This week at the school we will be visited by a Sister of St. Mary of Namur who was the principal of Sainte Marie School in Kibuye, Rwanda. The information received from Sr. Immaculee Mukabugabo was very interesting. They are primarily a boarding school with 303 students, 301 girls and 2 boys. 293 of the students are boarders living on campus and 10 come in each day from the town. The students range in age from 12 - 19.
At each level of the educational process the students must take a National Exam and this determines whether or not the student progresses to the next level. The 6th year of Primary results in the National Exam and if a student does not pass they may take 6th grade for up to 4 times. She did not say what happened if they did not pass after that time. The students then move to the secondary school cycle which has two levels a basic studies and a senior cycle of high school. Each of these also ends with aNational Exam to see if the student progresses to the next level.
Tuition at this school is $163 for older students and first year students pay $195. They take 7 to 8 hours of classes a day and also help with the care of the classrooms and the campus before classes begin. When Sr. Immaculee was asked about needs of the school, the first thing mentioned was more classrooms to accomodate the children that want to come to school. They just don't have enough rooms. The second thing mentioned was the lack of Internet access. They have no telephone connection at the school because of the expense of getting the line to the school. Her third item was a parabolic antenna for being able to access television so that students could at least know what was going on elsewhere in the world.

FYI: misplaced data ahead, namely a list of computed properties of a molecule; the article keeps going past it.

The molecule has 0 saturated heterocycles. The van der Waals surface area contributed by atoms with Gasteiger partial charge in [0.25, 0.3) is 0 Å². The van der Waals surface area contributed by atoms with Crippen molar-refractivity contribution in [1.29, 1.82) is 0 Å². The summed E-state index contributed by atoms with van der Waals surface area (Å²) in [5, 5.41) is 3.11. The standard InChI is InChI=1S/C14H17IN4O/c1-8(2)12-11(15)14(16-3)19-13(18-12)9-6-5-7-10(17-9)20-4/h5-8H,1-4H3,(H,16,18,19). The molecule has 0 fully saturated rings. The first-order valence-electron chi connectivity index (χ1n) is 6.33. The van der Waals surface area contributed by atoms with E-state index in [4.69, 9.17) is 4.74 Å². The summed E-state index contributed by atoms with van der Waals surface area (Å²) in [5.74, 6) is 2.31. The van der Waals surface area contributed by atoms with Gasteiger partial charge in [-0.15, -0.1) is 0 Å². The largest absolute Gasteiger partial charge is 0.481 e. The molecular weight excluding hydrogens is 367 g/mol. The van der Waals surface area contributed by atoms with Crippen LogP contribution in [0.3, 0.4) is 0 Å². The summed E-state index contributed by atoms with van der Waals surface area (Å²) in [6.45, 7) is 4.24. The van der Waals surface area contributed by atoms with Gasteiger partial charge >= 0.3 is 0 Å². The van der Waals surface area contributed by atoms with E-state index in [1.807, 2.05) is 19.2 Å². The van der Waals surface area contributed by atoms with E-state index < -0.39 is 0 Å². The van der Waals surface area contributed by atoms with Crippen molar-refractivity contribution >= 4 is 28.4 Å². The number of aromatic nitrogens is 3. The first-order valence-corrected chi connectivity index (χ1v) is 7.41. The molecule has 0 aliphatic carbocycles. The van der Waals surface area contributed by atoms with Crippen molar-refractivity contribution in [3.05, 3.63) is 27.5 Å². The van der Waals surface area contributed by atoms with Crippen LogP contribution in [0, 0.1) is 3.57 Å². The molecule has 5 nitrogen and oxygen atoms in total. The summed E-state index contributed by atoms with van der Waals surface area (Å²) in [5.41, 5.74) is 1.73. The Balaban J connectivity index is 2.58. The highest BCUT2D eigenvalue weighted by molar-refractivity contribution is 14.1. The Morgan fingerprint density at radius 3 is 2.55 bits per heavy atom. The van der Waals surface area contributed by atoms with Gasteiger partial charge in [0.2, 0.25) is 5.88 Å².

As I reflected on all the things we have available to our students, I thought there has to be a way to make some of these things happen. I am currently part of a team that hopes to journey to Rwanda in December to make connection with the school and the teachers there. My hope is to also help begin to bridge the gap that they are experiencing. The one thing that Sister mentioned was that the poverty of the students and the families they come from is so incredible and then for them to try and pay $160-$195. If we can get them on the web the need for a better vehicle to take the students on educational field trips is lessened to some degree because then the world is open to them.
I look forward to the trip and I look forward to any and all input for ways to help make some of these things happen. More information will be forthcoming when Sr. Immaculee Mukabugabo visits on Wednesday and Thursday of this week.
So many gifts and so many to share.